Clusters such as Silicon Valley are liked by policymakers for many reasons. They are visible, often prestigious, and are effectively cities in miniature. They take the things that make urban economies work and amplify and concentrate them in a particular place.
London's Tech City programme was launched in 2010 to accelerate its tech cluster in Shoreditch and, by 2014, the then Mayor of London Boris Johnson was hailing it a huge success.
But did the policy have any effect? And how might you approach evaluation when there are no like-for-like comparators?
For this episode of City Talks, Dr Max Nathan joins Andrew Carter to discuss his recent paper 'Does light touch cluster policy work? Evaluating the Tech City programme'.

Cities Outlook 2020 takes an in-depth look at air pollution. Our research finds that poor air quality tends to be worse in urban areas, affecting the health of residents and workers and killing thousands each year. Senior Analyst Kathrin Enenkel and Researcher Valentine Quinio join Andrew Carter to discuss the main findings and recommendations from the report and to call for urgent action from local and national government to clean up the air we breathe.

Since the UK general election, there has been much discussion about using R&D as an instrument to level-up the country. But policymakers are grappling with exactly how to support more innovation-led growth in the North and Midlands.

Chief Executive Andrew Carter is joined by Mark Muro, Senior Fellow and Policy Director of the Metropolitan Policy Program at Brookings Institution and co-author of a recent paper, The case for growth centers: How to spread tech innovation across America. Mark and Andrew discuss the proposals to transform a handful of places in the US into self-sustaining ‘growth centres’, and how this might be replicated in the UK context.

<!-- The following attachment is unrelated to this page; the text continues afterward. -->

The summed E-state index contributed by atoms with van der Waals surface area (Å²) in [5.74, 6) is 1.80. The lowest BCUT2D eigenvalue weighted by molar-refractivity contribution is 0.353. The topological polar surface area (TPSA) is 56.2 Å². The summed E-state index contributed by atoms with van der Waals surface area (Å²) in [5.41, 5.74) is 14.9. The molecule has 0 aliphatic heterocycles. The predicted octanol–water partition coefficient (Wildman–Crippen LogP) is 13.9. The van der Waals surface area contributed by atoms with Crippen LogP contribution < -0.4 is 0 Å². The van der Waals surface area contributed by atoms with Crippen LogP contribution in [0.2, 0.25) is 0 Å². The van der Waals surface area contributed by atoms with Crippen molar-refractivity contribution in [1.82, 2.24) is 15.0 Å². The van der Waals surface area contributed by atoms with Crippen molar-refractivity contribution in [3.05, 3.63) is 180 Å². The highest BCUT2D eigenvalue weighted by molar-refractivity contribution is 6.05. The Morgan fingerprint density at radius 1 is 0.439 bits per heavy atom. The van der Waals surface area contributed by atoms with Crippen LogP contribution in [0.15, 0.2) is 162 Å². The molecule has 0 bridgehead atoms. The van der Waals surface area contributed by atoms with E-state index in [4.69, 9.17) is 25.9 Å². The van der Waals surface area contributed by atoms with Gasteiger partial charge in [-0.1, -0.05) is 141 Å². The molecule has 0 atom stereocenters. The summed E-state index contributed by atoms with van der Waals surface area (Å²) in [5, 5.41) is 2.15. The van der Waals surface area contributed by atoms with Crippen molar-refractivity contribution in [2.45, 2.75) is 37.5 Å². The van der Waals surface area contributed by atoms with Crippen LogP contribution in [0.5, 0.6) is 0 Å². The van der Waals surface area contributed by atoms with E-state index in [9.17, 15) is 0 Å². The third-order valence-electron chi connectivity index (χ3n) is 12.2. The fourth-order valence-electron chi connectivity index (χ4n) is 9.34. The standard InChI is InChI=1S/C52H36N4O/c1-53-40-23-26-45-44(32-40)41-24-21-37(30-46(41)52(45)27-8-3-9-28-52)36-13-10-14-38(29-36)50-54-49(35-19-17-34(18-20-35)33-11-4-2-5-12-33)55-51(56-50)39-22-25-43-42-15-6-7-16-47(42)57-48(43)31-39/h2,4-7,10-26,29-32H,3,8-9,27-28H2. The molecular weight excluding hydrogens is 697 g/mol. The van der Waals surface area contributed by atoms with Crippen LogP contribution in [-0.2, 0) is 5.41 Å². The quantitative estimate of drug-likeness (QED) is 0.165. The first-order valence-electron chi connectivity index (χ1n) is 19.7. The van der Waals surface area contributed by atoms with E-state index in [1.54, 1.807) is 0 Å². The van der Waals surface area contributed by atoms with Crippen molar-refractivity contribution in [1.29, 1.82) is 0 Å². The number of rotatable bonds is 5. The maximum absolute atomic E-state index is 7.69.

Sao Paulo University’s Professor Raquel Rolnik joins Andrew Carter to discuss her book, Urban Warfare: Housing Under the Empire of Finance. Using examples from across the globe, she argues that our cities have been commercialised and charts how the financial crisis and wider urban politics have left millions homeless and in financial desperation across the world.

Professor Rolnik’s work has been informed by her appointment as the UN Special Rapporteur on adequate housing in 2008, just as the financial crisis hit. Prior to this, inadequate housing was largely limited to developing countries but the crash provoked situations of precarious housing conditions in many richer countries, including the UK.

In a sign that the ‘Greta Effect’ is cutting through the political agenda, the 2019 Urban Voices City Leaders' Survey found that half of city council leaders and directly elected mayors now rank the environment as a top priority.

But are they getting enough to support to address the challenge from central government?

To discuss this issue and more, Centre for Cities' Chief Executive Andrew Carter is joined by the think tank's Policy Officer Simon Jeffrey and Arup's Chief Economist Alexander Jan.

The 2019 general election has been framed by many as the towns' election. Both of the main parties regard winning the votes of people living in so-called ‘left behind towns’ in the Midlands and the North as crucial to winning the election.